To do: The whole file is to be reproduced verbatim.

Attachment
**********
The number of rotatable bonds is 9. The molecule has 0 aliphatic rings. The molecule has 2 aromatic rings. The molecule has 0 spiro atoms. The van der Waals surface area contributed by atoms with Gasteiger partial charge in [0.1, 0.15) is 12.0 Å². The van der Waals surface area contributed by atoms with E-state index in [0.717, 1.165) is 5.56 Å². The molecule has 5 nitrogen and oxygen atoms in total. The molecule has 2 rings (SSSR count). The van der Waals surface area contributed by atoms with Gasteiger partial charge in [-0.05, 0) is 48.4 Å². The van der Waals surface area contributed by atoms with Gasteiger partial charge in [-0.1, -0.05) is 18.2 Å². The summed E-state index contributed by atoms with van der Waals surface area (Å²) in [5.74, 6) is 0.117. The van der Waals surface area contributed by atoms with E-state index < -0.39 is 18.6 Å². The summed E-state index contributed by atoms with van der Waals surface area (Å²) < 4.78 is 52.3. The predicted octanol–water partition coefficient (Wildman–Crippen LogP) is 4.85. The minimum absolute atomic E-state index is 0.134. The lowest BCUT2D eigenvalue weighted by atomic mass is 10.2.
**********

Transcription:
The number of rotatable bonds is 9. The molecule has 0 aliphatic rings. The molecule has 2 aromatic rings. The molecule has 0 spiro atoms. The van der Waals surface area contributed by atoms with Gasteiger partial charge in [0.1, 0.15) is 12.0 Å². The van der Waals surface area contributed by atoms with E-state index in [0.717, 1.165) is 5.56 Å². The molecule has 5 nitrogen and oxygen atoms in total. The molecule has 2 rings (SSSR count). The van der Waals surface area contributed by atoms with Gasteiger partial charge in [-0.05, 0) is 48.4 Å². The van der Waals surface area contributed by atoms with Gasteiger partial charge in [-0.1, -0.05) is 18.2 Å². The summed E-state index contributed by atoms with van der Waals surface area (Å²) in [5.74, 6) is 0.117. The van der Waals surface area contributed by atoms with E-state index < -0.39 is 18.6 Å². The summed E-state index contributed by atoms with van der Waals surface area (Å²) < 4.78 is 52.3. The predicted octanol–water partition coefficient (Wildman–Crippen LogP) is 4.85. The minimum absolute atomic E-state index is 0.134. The lowest BCUT2D eigenvalue weighted by atomic mass is 10.2.